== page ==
“Chairman’s Mark” Includes CBMTRA Provisions to the Tax Cuts and Jobs Act

By on November 16, 2017

America’s brewers, distillers and wineries cannot yet raise a glass to recalibrated federal excise taxes, but they got one step closer to be able to do that on Tuesday.

That is because the provisions of the Craft Beverage Modernization and Tax Reform Act (CBMTRA) (S. 236)—including the excise tax changes that would benefit America’s small brewers, distillers and wineries—have been included in Senate Finance Committee Chairman Orrin Hatch’s revised “Chairman’s Mark” to the Tax Cuts and Jobs Act that is now being considered by the Senate Finance Committee.

The inclusion of the CBMTRA is a very significant positive development for all producers of alcoholic beverages, but particularly for small brewers, distillers and wineries.

Sen. Rob Portman (R-OH) offered an amendment to include the CBMTRA to the Chairman’s “mark” to the underlying bill and Chairman Hatch agreed to that. Co-sponsors of Portman’s amendment included Sens. Bill Cassidy (R-LA), Johnny Isakson (R-GA), Pat Roberts (R-KS) and Dean Heller (R-NV).

Note that the excise tax provisions would expire on December 31, 2019. That is, the recalibrated excise tax rates would be in effect for 2018 and 2019.  The reason for proposed expiration of the lower excise tax rates is directly connected to the “score” of the bill by the Joint Tax Committee (JCT). JCT concluded that the bill would cost $16 billion over 10 years. That estimate is in dispute, though. Some believe the cost of the bill is far lower, in the range of $4 billion to $5 billion over 10 years. The higher score by JCT means that the excise tax provisions could only be made effective for two years in an effort to keep the cost down.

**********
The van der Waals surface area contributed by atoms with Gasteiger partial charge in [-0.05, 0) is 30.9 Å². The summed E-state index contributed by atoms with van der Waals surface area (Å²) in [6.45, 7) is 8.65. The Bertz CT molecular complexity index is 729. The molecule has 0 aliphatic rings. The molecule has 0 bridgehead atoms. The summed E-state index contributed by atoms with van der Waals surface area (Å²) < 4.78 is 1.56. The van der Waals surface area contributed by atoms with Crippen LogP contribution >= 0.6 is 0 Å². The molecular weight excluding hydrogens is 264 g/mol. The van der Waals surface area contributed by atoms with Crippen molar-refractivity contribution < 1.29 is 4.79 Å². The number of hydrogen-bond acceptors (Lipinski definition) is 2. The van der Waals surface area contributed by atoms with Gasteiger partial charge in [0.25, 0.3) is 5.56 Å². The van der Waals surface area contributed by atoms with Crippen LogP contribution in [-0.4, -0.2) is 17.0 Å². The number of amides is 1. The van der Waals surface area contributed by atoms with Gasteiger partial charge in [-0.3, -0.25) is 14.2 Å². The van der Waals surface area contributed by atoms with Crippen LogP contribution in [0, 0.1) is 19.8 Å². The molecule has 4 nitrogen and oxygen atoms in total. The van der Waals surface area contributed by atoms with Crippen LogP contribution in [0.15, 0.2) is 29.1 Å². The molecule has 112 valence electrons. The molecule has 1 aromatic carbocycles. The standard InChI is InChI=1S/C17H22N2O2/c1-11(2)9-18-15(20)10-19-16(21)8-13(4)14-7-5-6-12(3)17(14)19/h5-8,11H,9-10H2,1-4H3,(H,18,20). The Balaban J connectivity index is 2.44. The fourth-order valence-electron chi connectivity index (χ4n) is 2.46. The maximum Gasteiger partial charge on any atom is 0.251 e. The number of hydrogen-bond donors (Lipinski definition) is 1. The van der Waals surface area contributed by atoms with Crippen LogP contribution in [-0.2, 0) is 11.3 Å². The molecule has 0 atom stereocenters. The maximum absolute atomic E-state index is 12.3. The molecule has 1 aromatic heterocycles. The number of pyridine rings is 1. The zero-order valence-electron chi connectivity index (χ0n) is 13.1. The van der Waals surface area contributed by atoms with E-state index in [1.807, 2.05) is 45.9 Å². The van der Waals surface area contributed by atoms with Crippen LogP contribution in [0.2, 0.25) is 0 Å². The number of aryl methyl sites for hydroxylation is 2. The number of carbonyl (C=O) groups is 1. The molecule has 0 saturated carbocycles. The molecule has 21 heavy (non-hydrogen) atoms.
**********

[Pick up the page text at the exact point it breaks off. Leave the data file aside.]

The inclusion of CBMTRA is the first step in the long process of enacting this legislation into law. Many expect the Senate Finance Committee will vote out its bill by the end of this week on a party-line vote. The Tax Cuts and Jobs Act is very controversial, and all Democrats on the Finance Committee very likely will oppose it for reasons unrelated to CBMTRA.

After the bill is voted out of the Finance Committee, it will go to the Senate Floor sometime after the Thanksgiving recess. If the Tax Cuts and Jobs Act is passed by the Senate with CBMTRA in it, America’s beer, wine and spirits producers will be asking the House-Senate conference committee—which will reconcile differences in the House and Senate tax reform bills—to ensure that CBMTRA is part of any conference committee report.

David Ransom
David Ransom focuses his practice on regulatory and government affairs, representing clients before the US Congress and federal regulatory agencies on a wide range of matters, including tax, energy, health care and environmental issues. He also has extensive experience representing clients in congressional investigations. Read David Ransom's full bio.